My friend, Susan, lives in a lovely home in Glouchester County, Virginia. In the days before cars had navigation systems, a visit to Green Mansion by someone who had never been there required rather detailed driving instructions. Before my first visit, I remember listening to Susan’s beautiful Southern accent as she said: “Exit the interstate and turn right. Go South to North and turn at the white Black church.”
Clear as mud as my Dad used to say.
Actually, the directions were perfect—if you knew the territory. North was the village nearest her home, and there were two churches at the crossroads decision point…one white and one brick. The white church had a black congregation….and turning there led to a wonderful afternoon of Earl Gray tea and lemon scones on the Chesapeake Bay. Heaven only knows where turning by the brick church would have taken me.
Susan’s directions came to mind yesterday as I was reading my devotions. Ann Weems’ beautiful book From Advent’s Allelluia to Easter’s Morning Light is filled with poetry that is thought provoking not only because of its message, but because it requires knowledge of the territory you are covering. It was challenging.
Oh, I eventually figured things out, but sometimes the going was slow. “Miriam. Now who is Miriam again? Let’s see. Oh, yeah…she was the sister of Moses. Should have remembered that faster. “ It stopped me in my tracks for a minute and I had to reread the devotion to put Miriam in perspective.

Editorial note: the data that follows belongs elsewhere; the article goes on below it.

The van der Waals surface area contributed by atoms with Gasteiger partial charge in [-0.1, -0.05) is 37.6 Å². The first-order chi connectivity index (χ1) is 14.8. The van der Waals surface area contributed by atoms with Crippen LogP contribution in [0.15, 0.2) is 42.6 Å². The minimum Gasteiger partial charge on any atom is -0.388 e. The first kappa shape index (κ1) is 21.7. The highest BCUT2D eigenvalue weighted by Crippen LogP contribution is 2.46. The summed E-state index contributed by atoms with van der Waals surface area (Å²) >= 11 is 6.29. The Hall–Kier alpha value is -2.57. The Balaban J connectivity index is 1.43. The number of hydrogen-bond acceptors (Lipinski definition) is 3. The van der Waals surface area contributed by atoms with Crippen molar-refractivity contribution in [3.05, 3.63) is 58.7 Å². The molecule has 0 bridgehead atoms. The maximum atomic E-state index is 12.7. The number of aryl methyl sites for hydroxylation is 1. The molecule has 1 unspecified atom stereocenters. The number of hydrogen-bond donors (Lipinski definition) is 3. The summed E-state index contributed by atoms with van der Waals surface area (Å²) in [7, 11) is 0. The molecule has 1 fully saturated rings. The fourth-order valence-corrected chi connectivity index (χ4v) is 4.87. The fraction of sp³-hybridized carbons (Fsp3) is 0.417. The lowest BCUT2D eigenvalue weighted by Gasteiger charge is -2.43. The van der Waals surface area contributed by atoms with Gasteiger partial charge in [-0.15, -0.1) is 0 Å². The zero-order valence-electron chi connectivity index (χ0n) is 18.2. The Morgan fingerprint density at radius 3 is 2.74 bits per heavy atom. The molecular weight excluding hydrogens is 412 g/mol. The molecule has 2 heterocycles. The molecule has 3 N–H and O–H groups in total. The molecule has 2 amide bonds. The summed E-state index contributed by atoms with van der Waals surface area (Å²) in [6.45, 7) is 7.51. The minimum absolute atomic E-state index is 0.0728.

“Deborah. Okay, give me a minute….wasn’t she ….wait, give me another minute…I know. Nope, that’s not her. I’ll look it up.” Frantic thumbing through my concordance. “A prophetess. Oh, of course! How could I not remember that?” But by now, I’ve forgotten why I needed to know about Deborah and had to go back and read the devotion again.
Do you see a pattern? When we’re writing…which is what Pat, Michelle and I are trying to do…we need to remember that even though something is PERFECTLY clear to us, our reader can be stopped in her tracks if we haven’t made things perfectly clear to her. We have to remember never to assume our reader knows what we mean. Always make sure we say what we mean in the clearest, cleanest language possible. No muddy bredkrums to scatter around.
And in this wonderful territory we are exploring, it is imperative to remember that none of this is about us. It is, ultimately, about Him. As Ann Weems says “It’s not about our accomplishments, it’s about His word and our faith.” I like that.